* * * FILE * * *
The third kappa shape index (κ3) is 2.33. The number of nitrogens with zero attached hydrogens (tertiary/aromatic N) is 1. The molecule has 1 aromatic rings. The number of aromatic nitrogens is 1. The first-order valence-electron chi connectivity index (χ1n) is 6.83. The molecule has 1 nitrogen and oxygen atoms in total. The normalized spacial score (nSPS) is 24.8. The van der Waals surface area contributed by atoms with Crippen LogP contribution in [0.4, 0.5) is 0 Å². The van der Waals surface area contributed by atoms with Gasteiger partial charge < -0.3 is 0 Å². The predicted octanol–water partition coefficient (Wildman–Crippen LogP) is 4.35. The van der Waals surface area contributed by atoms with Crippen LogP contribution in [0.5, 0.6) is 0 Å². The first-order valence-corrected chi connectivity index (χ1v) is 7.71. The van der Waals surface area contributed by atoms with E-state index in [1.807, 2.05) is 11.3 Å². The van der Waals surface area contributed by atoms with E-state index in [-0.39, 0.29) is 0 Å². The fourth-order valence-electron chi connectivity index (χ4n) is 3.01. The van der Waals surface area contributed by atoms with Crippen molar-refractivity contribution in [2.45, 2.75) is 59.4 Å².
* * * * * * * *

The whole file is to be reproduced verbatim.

The third kappa shape index (κ3) is 2.33. The number of nitrogens with zero attached hydrogens (tertiary/aromatic N) is 1. The molecule has 1 aromatic rings. The number of aromatic nitrogens is 1. The first-order valence-electron chi connectivity index (χ1n) is 6.83. The molecule has 1 nitrogen and oxygen atoms in total. The normalized spacial score (nSPS) is 24.8. The van der Waals surface area contributed by atoms with Crippen LogP contribution in [0.4, 0.5) is 0 Å². The van der Waals surface area contributed by atoms with Gasteiger partial charge < -0.3 is 0 Å². The predicted octanol–water partition coefficient (Wildman–Crippen LogP) is 4.35. The van der Waals surface area contributed by atoms with Crippen LogP contribution in [0.5, 0.6) is 0 Å². The first-order valence-corrected chi connectivity index (χ1v) is 7.71. The van der Waals surface area contributed by atoms with E-state index in [1.807, 2.05) is 11.3 Å². The van der Waals surface area contributed by atoms with E-state index in [-0.39, 0.29) is 0 Å². The fourth-order valence-electron chi connectivity index (χ4n) is 3.01. The van der Waals surface area contributed by atoms with Crippen molar-refractivity contribution in [2.45, 2.75) is 59.4 Å².